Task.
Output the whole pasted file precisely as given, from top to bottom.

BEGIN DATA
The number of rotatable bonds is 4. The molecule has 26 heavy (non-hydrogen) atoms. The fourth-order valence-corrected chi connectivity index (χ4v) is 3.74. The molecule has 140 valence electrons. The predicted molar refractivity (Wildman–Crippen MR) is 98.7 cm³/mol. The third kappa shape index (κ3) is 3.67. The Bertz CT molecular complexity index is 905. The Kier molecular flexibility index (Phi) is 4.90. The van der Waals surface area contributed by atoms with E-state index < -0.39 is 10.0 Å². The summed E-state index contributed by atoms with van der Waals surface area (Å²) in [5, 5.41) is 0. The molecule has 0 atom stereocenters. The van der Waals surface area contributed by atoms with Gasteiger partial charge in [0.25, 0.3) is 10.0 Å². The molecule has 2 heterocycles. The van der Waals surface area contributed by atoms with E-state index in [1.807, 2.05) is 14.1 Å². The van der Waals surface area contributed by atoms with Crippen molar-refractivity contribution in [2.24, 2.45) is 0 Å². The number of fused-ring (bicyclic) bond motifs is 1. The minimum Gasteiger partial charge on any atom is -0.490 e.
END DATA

The number of rotatable bonds is 4. The molecule has 26 heavy (non-hydrogen) atoms. The fourth-order valence-corrected chi connectivity index (χ4v) is 3.74. The molecule has 140 valence electrons. The predicted molar refractivity (Wildman–Crippen MR) is 98.7 cm³/mol. The third kappa shape index (κ3) is 3.67. The Bertz CT molecular complexity index is 905. The Kier molecular flexibility index (Phi) is 4.90. The van der Waals surface area contributed by atoms with E-state index < -0.39 is 10.0 Å². The summed E-state index contributed by atoms with van der Waals surface area (Å²) in [5, 5.41) is 0. The molecule has 0 atom stereocenters. The van der Waals surface area contributed by atoms with Gasteiger partial charge in [0.25, 0.3) is 10.0 Å². The molecule has 2 heterocycles. The van der Waals surface area contributed by atoms with E-state index in [1.807, 2.05) is 14.1 Å². The van der Waals surface area contributed by atoms with Crippen molar-refractivity contribution in [2.24, 2.45) is 0 Å². The number of fused-ring (bicyclic) bond motifs is 1. The minimum Gasteiger partial charge on any atom is -0.490 e.